Alphabet Quilt - Back to School, by Bill Volckening

Back to School – by Bill Volckening

It’s back to school time! In the ninth episode of Why Quilts Matter, Shelly Zegart talks about quilt scholarship.

“Quilts are icons of American culture,” said Zegart. “Scholars have recognized their centrality to folklore, folk art, art history, sociology, women’s studies, American history and the decorative arts. Yet quilt study retains its own unique character.”

Quilt scholarship is very much a grassroots field. Knowledge is in a lot of different places, and research often requires weeding through romanticized ideas. The educational opportunities can lead in all directions. So, what’s the best way to learn about quilts? I say try every avenue until you discover the fast track.

If you’re just getting your feet wet and want to check things out, quilt exhibits and books are accessible and allow you to go at your own pace. My book collection has grown as quickly as my quilt collection, and I’ve got a long wish list on Amazon. Of course, you don’t have to own a lot of books. Many guilds have libraries, as do quilt and textile centers.

Some quilt books are also exhibit catalogs. After seeing the mind-blowing “Quilts of Gee’s Bend” exhibit at The Whitney, I marched down to the gift shop to get the catalog. It would help me remember what I’d seen, and give me time to read more about these extraordinary women and their marvelous quilts.

Most of the books are fairly specific and look at genres or periods in time, but some volumes are more like art history books, with chronological, historical surveys. Two of my favorites are “The American Quilt, A History of Cloth and Comfort: 1750-1950” by Roderick Kiracofe, and “Quilts, The Democratic Art: 1780-2007” by Robert Shaw.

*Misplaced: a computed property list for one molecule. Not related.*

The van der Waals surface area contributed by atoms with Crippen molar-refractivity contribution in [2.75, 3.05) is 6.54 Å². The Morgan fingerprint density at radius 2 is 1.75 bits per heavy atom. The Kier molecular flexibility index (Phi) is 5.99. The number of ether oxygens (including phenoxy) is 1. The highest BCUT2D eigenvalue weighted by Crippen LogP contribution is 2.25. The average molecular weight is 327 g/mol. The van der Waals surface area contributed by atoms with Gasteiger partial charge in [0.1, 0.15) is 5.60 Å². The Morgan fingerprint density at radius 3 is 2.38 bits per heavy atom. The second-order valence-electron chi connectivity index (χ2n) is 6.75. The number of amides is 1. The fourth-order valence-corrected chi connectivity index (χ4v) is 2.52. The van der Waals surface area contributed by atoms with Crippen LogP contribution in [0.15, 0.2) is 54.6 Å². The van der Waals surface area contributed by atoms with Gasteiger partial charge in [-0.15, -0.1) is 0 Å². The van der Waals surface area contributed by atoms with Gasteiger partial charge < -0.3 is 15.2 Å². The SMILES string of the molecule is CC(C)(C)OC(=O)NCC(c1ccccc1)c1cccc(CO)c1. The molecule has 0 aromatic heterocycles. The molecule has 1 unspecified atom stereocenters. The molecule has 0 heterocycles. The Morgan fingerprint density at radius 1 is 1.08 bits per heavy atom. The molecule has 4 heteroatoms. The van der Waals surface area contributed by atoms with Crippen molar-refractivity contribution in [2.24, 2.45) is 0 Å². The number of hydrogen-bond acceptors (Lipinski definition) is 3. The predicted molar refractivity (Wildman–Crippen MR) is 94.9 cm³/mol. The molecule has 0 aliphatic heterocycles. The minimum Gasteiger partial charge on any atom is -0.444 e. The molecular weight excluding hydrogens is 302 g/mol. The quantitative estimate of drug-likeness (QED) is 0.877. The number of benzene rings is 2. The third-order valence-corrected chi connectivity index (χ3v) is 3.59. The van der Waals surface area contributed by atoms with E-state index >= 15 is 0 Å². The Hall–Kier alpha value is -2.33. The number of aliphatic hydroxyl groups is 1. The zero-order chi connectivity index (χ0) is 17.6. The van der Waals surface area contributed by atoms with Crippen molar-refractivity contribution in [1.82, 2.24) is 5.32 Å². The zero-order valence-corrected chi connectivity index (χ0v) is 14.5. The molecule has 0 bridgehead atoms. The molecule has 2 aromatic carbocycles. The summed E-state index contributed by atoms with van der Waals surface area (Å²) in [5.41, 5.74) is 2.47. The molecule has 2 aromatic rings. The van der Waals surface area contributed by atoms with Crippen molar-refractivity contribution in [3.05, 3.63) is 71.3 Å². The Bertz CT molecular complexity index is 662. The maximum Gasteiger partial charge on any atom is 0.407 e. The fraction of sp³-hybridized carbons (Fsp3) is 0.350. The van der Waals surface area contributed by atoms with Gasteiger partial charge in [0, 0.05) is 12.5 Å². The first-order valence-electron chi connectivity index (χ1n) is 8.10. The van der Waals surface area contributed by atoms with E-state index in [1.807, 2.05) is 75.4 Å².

Classes are good, too. You can find quilt history and textile dating classes at certain quilt shows. Last year, I took some courses at the American Quilters Society Show in Paducah. The classes were geared toward appraising, and much of the focus was on valuation. However, the experience was good for anyone who enjoys being immersed in quilts. Everyone brought show and tell, and that was the icing on the cake.

If you’re really hooked on quilts, join the local and national quilt study groups. Local quilt study groups are great because they look at real quilts and provide a forum for sharing ideas in person. The American Quilt Study Group (AQSG) has an annual meeting called the Seminar. This year will be my first time attending, and from all accounts it’s like a great, big quilt history convention.

Much of the interaction in the quilt history community happens online. Two of my favorite online resources are The Quilt Index and the International Quilt Study Center collection browser. Both sites allow users to search with specific words or terms, but with more than 50,000 records, The Quilt Index is by far the largest online database of documented quilts.

The most interactive online resource I’ve found is the Facebook group, Quilts-Vintage and Antique created by Lynn Miller of Gilbert, Arizona. The group was originally intended to be a virtual museum for sharing pictures of quilts, but it’s taken on a life of its own. Pictures of quilts with questions and comments are rolling by all day, every day.

If you’re like me and don’t have a lot of sewing experience, one of the most valuable resources is the local quilt guild. Interacting with quiltmakers is always a learning experience for me. I’ve learned all about materials, equipment and construction- and quiltmakers have many interesting observations when viewing antique and vintage quilts.

That’s how I went back to school to learn about quilts. I tried every avenue and realized I needed to drive down all of them to be on the fast track. It can be a wild ride at times, but oh, what a view!

Bill Volckening
Portland, Oregon


Image Credits:
Photo courtesy of Bill Volckening.

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